for her expertise in the art of witchcraft and necromancy.
Dame Alice married her third husband in 1311. He was a wealthy landlord who owned
extensive properties in and around Clonmel. His name was Richard De Valle. Richard
departed the land of the living long before his appointed time. It seems he grew
suddenly ill while in the prime of life and died after a sumptuous supper. He had
bequeathed all his land and properties to Dame Alice in his last will and testament.
She was now one of the wealthiest persons in the province of Leinster. Only the princes
of the Church could command greater wealth and resources.
All the while, Dame Alice had been indulging herself deeper and deeper in the art
of demonology. Her favorite demon was Robin, Son of Artisson, who was also her lover.
And she presided over nightly gatherings at the crossroads where living animals were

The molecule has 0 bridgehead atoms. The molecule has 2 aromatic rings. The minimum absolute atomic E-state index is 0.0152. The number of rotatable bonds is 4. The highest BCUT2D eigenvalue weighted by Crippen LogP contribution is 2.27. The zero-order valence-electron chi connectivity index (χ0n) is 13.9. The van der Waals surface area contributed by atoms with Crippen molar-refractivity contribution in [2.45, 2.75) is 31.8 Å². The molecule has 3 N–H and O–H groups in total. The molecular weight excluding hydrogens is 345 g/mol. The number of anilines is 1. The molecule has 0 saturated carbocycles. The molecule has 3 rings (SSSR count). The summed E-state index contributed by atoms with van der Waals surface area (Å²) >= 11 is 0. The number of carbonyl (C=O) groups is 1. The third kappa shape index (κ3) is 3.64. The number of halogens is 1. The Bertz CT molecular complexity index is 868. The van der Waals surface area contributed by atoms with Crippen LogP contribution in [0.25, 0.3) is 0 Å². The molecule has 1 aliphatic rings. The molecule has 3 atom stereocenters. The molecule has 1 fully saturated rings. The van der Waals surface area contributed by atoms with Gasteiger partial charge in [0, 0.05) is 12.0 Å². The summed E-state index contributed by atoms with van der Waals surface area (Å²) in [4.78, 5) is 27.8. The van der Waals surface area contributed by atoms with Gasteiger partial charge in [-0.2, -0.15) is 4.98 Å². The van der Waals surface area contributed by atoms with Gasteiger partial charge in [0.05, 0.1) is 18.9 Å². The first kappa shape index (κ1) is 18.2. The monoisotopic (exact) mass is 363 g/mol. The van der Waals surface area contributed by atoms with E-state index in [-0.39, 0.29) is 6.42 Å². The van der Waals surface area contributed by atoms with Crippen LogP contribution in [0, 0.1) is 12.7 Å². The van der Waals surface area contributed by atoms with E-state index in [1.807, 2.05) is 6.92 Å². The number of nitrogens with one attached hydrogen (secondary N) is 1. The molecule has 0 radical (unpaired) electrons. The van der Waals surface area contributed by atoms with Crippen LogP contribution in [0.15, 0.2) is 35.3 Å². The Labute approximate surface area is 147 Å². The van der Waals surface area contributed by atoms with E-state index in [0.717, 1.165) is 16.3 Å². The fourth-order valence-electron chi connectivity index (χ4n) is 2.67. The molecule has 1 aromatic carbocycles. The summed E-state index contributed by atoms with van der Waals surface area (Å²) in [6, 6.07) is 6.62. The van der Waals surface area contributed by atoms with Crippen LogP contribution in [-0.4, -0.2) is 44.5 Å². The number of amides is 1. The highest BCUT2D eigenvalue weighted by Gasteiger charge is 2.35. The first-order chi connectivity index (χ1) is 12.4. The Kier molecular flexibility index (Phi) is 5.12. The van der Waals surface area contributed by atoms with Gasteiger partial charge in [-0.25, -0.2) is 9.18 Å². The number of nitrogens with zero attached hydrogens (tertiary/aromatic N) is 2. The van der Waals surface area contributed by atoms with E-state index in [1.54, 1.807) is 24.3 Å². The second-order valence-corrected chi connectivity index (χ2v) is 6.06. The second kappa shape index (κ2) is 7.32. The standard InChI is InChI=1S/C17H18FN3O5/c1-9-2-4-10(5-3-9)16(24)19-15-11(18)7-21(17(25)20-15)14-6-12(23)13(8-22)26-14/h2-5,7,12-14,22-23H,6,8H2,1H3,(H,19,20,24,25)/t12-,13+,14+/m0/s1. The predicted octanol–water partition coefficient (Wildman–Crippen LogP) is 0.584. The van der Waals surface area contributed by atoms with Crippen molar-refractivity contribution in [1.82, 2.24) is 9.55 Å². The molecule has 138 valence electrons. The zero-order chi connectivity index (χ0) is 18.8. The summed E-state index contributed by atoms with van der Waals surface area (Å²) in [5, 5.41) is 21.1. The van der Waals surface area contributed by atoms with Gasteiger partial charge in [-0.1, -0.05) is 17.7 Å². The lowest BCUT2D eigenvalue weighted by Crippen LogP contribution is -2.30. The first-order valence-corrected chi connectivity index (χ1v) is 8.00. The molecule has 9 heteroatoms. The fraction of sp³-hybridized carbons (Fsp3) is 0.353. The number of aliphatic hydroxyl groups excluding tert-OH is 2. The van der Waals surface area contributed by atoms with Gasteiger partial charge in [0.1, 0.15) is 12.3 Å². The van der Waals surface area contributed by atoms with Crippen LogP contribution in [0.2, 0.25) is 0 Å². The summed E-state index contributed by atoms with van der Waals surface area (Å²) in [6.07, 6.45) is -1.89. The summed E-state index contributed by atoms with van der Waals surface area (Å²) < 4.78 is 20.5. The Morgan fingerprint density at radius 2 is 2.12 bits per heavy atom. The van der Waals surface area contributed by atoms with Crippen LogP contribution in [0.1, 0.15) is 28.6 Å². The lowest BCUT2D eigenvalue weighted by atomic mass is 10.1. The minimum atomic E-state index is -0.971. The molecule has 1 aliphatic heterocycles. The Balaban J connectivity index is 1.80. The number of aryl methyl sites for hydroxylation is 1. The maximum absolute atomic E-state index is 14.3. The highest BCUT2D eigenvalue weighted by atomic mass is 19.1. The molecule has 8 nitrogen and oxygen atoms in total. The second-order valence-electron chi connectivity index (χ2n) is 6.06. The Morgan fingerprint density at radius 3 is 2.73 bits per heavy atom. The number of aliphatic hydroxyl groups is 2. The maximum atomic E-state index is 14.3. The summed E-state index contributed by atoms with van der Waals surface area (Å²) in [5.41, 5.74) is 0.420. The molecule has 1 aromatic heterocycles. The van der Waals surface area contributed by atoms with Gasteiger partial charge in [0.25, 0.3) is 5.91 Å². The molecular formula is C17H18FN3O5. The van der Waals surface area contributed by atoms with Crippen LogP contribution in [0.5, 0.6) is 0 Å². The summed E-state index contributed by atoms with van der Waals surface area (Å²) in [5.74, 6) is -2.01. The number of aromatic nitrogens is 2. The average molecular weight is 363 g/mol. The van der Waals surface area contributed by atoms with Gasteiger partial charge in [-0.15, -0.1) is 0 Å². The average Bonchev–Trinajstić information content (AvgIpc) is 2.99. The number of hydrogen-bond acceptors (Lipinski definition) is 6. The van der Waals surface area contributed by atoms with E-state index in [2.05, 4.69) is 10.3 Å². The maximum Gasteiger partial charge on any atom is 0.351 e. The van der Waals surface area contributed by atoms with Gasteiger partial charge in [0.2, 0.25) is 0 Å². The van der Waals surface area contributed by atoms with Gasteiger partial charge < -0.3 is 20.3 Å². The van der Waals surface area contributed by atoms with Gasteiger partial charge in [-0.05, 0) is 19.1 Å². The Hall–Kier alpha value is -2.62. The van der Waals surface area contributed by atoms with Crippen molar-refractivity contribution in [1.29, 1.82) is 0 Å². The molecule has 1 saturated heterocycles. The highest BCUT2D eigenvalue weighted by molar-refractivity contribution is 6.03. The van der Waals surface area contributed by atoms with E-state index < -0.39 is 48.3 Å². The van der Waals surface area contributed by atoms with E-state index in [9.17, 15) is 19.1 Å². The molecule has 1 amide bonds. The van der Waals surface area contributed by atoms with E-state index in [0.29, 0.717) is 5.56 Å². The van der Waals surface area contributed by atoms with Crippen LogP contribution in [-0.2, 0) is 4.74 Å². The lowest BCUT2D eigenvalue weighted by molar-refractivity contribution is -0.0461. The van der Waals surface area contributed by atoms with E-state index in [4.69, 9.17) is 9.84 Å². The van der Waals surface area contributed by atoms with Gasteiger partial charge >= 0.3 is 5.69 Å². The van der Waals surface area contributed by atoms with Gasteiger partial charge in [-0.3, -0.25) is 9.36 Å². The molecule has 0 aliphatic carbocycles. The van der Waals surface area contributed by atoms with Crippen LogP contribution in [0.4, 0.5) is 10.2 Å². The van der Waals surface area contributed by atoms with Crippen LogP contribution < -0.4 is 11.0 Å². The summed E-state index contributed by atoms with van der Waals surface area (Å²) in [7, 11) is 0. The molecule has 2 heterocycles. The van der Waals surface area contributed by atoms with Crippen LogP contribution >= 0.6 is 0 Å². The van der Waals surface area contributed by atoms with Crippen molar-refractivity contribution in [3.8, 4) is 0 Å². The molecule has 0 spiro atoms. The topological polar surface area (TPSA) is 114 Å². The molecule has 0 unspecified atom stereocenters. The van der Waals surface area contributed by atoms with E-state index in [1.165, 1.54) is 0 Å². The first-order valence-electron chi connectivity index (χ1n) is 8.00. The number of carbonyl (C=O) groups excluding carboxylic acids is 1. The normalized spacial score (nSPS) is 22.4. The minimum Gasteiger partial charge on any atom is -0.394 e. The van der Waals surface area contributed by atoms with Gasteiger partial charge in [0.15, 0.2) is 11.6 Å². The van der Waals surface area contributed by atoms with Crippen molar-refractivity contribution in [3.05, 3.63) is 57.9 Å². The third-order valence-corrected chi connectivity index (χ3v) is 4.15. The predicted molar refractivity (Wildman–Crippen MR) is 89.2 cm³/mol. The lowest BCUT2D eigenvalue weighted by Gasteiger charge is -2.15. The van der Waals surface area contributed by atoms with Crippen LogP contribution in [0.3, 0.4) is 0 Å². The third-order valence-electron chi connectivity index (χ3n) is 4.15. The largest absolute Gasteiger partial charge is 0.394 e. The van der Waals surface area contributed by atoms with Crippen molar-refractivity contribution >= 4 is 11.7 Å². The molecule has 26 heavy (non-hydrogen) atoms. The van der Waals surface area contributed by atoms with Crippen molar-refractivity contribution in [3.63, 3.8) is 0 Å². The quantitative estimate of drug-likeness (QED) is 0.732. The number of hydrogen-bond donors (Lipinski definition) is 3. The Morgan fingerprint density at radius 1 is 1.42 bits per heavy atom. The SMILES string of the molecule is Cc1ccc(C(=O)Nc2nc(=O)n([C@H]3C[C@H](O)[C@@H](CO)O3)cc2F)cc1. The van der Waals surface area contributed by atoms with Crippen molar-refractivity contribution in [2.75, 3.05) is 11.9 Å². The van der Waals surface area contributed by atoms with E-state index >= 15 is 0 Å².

cruelly dismembered and offered to demons.
The "narrative" is a Latin manuscript which was written during the time of the Kyteler
Excommunication. The manuscript was published in 1843 under the title Contemporary
Narrative of the Proceeding Against Dame Alice Kyteler, Prosecuted for Sorcery in,
1324 by Richard de Ledrede, Bishop of Ossary. Forty pages of close packed print is
proof positive of the terrible events that necessitated the inquisition (Harley MS
641 British Museum).
Dame Alice married her fourth husband around the year 1320. This man was also of
Norman stock as were his predecessors. John Le Poer had been a constant customer
over many years at Kyteler's Inn and had fallen into the snare of Dame Alice's spell,
wherefore it was claimed she could infatuate men and bring them to such a state of
mind that they gave her all the riches they possessed.
John Le Poer was brother of Arnold Le Poer, Seneschal or Major-domo of Kilkenny.